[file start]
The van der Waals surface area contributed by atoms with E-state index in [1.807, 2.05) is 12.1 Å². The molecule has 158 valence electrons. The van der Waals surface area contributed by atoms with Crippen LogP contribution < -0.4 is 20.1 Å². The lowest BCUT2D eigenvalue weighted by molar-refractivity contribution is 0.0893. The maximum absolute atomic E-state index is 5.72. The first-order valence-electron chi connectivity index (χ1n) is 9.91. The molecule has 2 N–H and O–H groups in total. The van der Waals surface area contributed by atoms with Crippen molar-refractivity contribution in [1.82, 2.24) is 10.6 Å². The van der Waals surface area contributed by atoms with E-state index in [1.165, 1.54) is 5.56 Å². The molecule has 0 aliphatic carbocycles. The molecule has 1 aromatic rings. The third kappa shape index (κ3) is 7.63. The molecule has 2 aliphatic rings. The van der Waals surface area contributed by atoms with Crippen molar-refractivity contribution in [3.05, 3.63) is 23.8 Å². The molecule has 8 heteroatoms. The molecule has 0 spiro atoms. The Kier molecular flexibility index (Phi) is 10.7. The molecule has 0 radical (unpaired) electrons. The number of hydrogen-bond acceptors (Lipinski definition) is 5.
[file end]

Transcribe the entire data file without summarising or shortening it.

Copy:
The van der Waals surface area contributed by atoms with E-state index in [1.807, 2.05) is 12.1 Å². The molecule has 158 valence electrons. The van der Waals surface area contributed by atoms with Crippen LogP contribution < -0.4 is 20.1 Å². The lowest BCUT2D eigenvalue weighted by molar-refractivity contribution is 0.0893. The maximum absolute atomic E-state index is 5.72. The first-order valence-electron chi connectivity index (χ1n) is 9.91. The molecule has 2 N–H and O–H groups in total. The van der Waals surface area contributed by atoms with Crippen molar-refractivity contribution in [1.82, 2.24) is 10.6 Å². The van der Waals surface area contributed by atoms with E-state index in [1.165, 1.54) is 5.56 Å². The molecule has 0 aliphatic carbocycles. The molecule has 1 aromatic rings. The third kappa shape index (κ3) is 7.63. The molecule has 2 aliphatic rings. The van der Waals surface area contributed by atoms with Crippen molar-refractivity contribution in [3.05, 3.63) is 23.8 Å². The molecule has 8 heteroatoms. The molecule has 0 spiro atoms. The Kier molecular flexibility index (Phi) is 10.7. The molecule has 0 radical (unpaired) electrons. The number of hydrogen-bond acceptors (Lipinski definition) is 5.